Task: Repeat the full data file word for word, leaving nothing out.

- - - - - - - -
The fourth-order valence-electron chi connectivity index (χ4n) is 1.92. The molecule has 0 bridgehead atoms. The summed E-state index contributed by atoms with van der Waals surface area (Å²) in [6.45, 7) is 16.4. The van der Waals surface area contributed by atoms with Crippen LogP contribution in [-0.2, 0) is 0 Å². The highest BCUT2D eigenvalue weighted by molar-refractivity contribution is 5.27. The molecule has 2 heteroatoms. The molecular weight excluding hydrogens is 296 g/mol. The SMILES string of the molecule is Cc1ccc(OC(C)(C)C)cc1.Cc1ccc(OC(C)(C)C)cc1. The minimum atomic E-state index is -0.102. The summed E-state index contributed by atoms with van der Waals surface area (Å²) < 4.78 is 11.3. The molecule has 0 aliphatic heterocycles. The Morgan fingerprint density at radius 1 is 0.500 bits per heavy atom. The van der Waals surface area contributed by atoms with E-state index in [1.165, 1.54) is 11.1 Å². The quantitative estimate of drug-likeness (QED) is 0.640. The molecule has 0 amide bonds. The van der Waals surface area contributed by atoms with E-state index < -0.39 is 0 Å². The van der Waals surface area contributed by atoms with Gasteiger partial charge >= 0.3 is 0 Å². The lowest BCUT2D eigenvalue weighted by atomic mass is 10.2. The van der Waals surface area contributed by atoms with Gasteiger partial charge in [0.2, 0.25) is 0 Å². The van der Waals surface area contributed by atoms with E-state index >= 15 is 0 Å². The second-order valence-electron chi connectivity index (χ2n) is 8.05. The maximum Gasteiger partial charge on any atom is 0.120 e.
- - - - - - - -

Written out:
The fourth-order valence-electron chi connectivity index (χ4n) is 1.92. The molecule has 0 bridgehead atoms. The summed E-state index contributed by atoms with van der Waals surface area (Å²) in [6.45, 7) is 16.4. The van der Waals surface area contributed by atoms with Crippen LogP contribution in [-0.2, 0) is 0 Å². The highest BCUT2D eigenvalue weighted by molar-refractivity contribution is 5.27. The molecule has 2 heteroatoms. The molecular weight excluding hydrogens is 296 g/mol. The SMILES string of the molecule is Cc1ccc(OC(C)(C)C)cc1.Cc1ccc(OC(C)(C)C)cc1. The minimum atomic E-state index is -0.102. The summed E-state index contributed by atoms with van der Waals surface area (Å²) < 4.78 is 11.3. The molecule has 0 aliphatic heterocycles. The Morgan fingerprint density at radius 1 is 0.500 bits per heavy atom. The van der Waals surface area contributed by atoms with E-state index in [1.165, 1.54) is 11.1 Å². The quantitative estimate of drug-likeness (QED) is 0.640. The molecule has 0 amide bonds. The van der Waals surface area contributed by atoms with E-state index < -0.39 is 0 Å². The van der Waals surface area contributed by atoms with Gasteiger partial charge >= 0.3 is 0 Å². The lowest BCUT2D eigenvalue weighted by atomic mass is 10.2. The van der Waals surface area contributed by atoms with Gasteiger partial charge in [0.2, 0.25) is 0 Å². The van der Waals surface area contributed by atoms with E-state index >= 15 is 0 Å². The second-order valence-electron chi connectivity index (χ2n) is 8.05. The maximum Gasteiger partial charge on any atom is 0.120 e.